Democrats who control the state Assembly have said they would launch an impeachment investigation, and a majority of the members in that 150-seat body have either said Mr. Cuomo should resign or be impeached.
On Monday, Assembly Speaker Carl Heastie told reporters that the chamber is hiring an outside law firm to help with its impeachment investigation. Mr. Heastie, a Democrat from the Bronx, said the investigation would have a broad focus and be completed expeditiously.


Lindsey Boylan, 36, has said Mr. Cuomo kissed her on her lips and suggested “let’s play strip poker” during a ride on the state airplane. Ana Liss, 35, has said Mr. Cuomo asked if she had a boyfriend and once kissed her hand when she worked near his office at the Capitol. Charlotte Bennett, 25, has said Mr. Cuomo made overtures to her for sex.
A fourth woman has said Mr. Cuomo touched her inappropriately during an encounter at the Executive Mansion last year.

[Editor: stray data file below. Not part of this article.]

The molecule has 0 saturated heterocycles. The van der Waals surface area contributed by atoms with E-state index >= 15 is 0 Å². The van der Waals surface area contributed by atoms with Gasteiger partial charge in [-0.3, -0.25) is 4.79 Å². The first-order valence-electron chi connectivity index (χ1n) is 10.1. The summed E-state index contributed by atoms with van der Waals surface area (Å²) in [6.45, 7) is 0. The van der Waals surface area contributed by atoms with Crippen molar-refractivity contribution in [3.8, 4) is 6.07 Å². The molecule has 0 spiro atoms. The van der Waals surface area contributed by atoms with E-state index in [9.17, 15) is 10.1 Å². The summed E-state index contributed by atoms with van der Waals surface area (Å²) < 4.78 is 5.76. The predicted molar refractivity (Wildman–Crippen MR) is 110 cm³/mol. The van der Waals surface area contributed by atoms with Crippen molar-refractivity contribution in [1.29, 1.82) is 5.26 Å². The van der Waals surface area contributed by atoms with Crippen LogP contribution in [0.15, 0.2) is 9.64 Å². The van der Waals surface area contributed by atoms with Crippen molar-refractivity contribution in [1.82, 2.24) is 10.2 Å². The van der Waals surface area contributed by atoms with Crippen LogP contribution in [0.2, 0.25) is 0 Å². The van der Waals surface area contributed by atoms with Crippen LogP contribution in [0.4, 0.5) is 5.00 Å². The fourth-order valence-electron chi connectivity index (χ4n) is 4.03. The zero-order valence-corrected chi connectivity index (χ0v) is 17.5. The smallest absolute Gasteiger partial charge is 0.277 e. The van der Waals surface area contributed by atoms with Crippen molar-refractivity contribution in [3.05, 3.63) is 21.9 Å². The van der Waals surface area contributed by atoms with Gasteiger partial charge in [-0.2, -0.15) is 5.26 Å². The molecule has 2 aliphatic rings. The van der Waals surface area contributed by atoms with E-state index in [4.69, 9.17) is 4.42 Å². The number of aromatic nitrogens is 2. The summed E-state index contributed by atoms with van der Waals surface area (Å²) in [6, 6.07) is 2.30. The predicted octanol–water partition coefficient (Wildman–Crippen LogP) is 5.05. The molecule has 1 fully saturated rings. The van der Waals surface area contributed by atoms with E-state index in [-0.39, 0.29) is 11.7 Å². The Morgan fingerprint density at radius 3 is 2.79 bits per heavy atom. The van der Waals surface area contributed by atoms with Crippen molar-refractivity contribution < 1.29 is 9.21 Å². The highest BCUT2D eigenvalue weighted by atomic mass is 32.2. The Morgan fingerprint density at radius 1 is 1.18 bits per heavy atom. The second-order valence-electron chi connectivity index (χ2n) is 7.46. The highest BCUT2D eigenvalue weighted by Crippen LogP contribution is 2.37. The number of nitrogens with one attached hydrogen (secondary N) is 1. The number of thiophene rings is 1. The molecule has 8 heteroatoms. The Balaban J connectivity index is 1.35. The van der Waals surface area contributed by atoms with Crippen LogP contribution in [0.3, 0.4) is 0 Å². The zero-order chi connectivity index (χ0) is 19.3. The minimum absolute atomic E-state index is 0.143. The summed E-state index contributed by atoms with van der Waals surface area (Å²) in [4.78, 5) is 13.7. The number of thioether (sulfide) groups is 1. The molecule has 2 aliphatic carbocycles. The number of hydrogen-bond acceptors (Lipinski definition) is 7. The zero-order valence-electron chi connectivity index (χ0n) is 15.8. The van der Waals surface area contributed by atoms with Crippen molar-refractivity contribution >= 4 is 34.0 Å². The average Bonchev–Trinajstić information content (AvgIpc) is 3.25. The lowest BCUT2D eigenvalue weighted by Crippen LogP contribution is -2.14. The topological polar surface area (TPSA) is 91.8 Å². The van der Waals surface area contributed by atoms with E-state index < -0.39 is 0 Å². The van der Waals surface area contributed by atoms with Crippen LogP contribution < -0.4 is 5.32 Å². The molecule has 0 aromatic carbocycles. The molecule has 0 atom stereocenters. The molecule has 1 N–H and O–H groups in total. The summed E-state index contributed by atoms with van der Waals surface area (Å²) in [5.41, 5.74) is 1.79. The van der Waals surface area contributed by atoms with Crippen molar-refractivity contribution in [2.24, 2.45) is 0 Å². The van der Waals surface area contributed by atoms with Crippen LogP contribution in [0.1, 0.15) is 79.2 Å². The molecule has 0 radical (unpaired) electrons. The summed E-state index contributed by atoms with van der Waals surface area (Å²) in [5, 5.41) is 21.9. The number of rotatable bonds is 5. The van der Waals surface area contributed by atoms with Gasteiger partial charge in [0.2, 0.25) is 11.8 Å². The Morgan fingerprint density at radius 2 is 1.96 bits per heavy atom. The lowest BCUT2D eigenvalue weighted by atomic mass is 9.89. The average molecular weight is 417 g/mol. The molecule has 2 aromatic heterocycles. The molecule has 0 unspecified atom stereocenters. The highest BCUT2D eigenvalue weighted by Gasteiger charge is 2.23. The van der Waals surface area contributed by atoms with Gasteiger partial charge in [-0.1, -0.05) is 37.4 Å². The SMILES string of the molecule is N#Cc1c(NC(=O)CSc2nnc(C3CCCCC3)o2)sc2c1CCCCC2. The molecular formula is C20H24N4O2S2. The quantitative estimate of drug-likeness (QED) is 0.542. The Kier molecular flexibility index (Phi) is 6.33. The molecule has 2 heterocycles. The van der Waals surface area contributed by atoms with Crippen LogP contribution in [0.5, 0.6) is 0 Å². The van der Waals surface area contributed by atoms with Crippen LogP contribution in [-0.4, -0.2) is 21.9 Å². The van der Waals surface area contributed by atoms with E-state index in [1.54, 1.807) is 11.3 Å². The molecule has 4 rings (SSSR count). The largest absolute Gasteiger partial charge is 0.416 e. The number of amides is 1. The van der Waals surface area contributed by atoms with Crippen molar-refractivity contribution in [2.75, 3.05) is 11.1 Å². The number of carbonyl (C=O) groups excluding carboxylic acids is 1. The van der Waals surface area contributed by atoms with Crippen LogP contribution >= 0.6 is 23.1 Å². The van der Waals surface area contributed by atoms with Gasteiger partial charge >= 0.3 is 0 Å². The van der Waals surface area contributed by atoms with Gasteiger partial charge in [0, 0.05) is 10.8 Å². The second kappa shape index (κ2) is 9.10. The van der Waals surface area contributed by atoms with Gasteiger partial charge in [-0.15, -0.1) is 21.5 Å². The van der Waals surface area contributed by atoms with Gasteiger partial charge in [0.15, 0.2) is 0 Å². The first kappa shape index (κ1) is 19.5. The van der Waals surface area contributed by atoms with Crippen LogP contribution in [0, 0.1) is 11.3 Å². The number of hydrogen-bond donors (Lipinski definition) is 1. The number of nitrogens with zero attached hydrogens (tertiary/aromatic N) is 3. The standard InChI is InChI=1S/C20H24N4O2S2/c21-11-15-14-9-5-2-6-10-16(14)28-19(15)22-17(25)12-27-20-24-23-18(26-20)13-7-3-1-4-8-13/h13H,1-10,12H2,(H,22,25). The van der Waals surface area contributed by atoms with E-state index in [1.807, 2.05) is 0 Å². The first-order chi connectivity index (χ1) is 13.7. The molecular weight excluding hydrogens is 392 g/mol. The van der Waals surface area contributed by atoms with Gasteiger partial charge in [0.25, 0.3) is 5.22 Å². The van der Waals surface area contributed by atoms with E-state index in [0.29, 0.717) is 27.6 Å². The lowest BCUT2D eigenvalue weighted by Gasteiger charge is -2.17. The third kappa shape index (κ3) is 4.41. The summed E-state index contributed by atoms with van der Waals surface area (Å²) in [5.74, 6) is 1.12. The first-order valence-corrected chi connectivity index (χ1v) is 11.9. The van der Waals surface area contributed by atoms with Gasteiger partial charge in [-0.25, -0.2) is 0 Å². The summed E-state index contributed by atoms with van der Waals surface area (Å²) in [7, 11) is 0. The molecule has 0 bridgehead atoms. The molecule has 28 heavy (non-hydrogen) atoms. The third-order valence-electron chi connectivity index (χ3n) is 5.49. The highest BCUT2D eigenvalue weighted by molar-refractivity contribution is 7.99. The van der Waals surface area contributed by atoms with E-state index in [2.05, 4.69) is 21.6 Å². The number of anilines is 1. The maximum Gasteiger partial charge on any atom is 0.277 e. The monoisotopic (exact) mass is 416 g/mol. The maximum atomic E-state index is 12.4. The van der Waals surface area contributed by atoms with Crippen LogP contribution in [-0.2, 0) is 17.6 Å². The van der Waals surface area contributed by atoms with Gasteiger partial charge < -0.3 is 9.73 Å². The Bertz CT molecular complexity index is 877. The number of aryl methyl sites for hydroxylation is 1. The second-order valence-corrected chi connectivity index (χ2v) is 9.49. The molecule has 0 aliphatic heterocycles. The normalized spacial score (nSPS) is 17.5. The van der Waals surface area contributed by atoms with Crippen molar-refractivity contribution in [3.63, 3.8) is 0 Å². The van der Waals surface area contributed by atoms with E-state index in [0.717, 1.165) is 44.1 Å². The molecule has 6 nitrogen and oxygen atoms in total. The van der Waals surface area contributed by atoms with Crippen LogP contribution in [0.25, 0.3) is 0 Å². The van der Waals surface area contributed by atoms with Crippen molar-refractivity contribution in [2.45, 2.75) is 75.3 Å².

Mr. Cuomo has denied Ms. Boylan’s account and said he never inappropriately touched anybody.
Ms. Bennett spoke for more than four hours with investigators from the attorney general’s probe on Monday and provided more than 120 pages of documents, according to her attorney Debra Katz.
Mr. Cuomo has remained defiant amid growing calls for his resignation from within his own party: U.S. Sens. Chuck Schumer and Kirsten Gillibrand joined 16 Democratic members of the state’s House of Representatives delegation on Friday in saying the governor should step down.

White House Press Secretary Jen Psaki said Monday that President Biden hadn’t spoken personally with Mr. Cuomo about his situation. She called the allegations “troubling,” but repeated the White House position that the president thinks the attorney general investigation into Mr. Cuomo is appropriate.
“The investigation needs to be quick and thorough, consistent with how serious these allegations are,” she said. She also said the White House would continue to work with the New York governor on Covid-19 response.